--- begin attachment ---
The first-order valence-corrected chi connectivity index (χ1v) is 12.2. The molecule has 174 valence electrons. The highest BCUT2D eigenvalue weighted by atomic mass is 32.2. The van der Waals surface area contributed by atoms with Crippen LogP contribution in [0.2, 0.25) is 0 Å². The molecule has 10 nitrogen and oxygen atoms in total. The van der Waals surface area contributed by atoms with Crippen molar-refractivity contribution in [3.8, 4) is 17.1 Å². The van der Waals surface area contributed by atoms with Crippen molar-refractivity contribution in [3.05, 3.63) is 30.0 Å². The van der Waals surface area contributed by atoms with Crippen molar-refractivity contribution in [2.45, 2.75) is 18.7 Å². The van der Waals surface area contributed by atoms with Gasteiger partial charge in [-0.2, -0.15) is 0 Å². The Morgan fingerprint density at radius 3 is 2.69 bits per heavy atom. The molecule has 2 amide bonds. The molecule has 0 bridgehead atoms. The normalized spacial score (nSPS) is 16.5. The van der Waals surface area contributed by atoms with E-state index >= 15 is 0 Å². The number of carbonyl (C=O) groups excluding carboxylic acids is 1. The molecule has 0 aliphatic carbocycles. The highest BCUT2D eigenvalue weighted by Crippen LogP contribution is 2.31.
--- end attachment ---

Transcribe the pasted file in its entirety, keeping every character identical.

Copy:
The first-order valence-corrected chi connectivity index (χ1v) is 12.2. The molecule has 174 valence electrons. The highest BCUT2D eigenvalue weighted by atomic mass is 32.2. The van der Waals surface area contributed by atoms with Crippen LogP contribution in [0.2, 0.25) is 0 Å². The molecule has 10 nitrogen and oxygen atoms in total. The van der Waals surface area contributed by atoms with Crippen molar-refractivity contribution in [3.8, 4) is 17.1 Å². The van der Waals surface area contributed by atoms with Crippen molar-refractivity contribution in [3.05, 3.63) is 30.0 Å². The van der Waals surface area contributed by atoms with Crippen molar-refractivity contribution in [2.45, 2.75) is 18.7 Å². The van der Waals surface area contributed by atoms with Gasteiger partial charge in [-0.2, -0.15) is 0 Å². The Morgan fingerprint density at radius 3 is 2.69 bits per heavy atom. The molecule has 2 amide bonds. The molecule has 0 bridgehead atoms. The normalized spacial score (nSPS) is 16.5. The van der Waals surface area contributed by atoms with E-state index >= 15 is 0 Å². The number of carbonyl (C=O) groups excluding carboxylic acids is 1. The molecule has 0 aliphatic carbocycles. The highest BCUT2D eigenvalue weighted by Crippen LogP contribution is 2.31.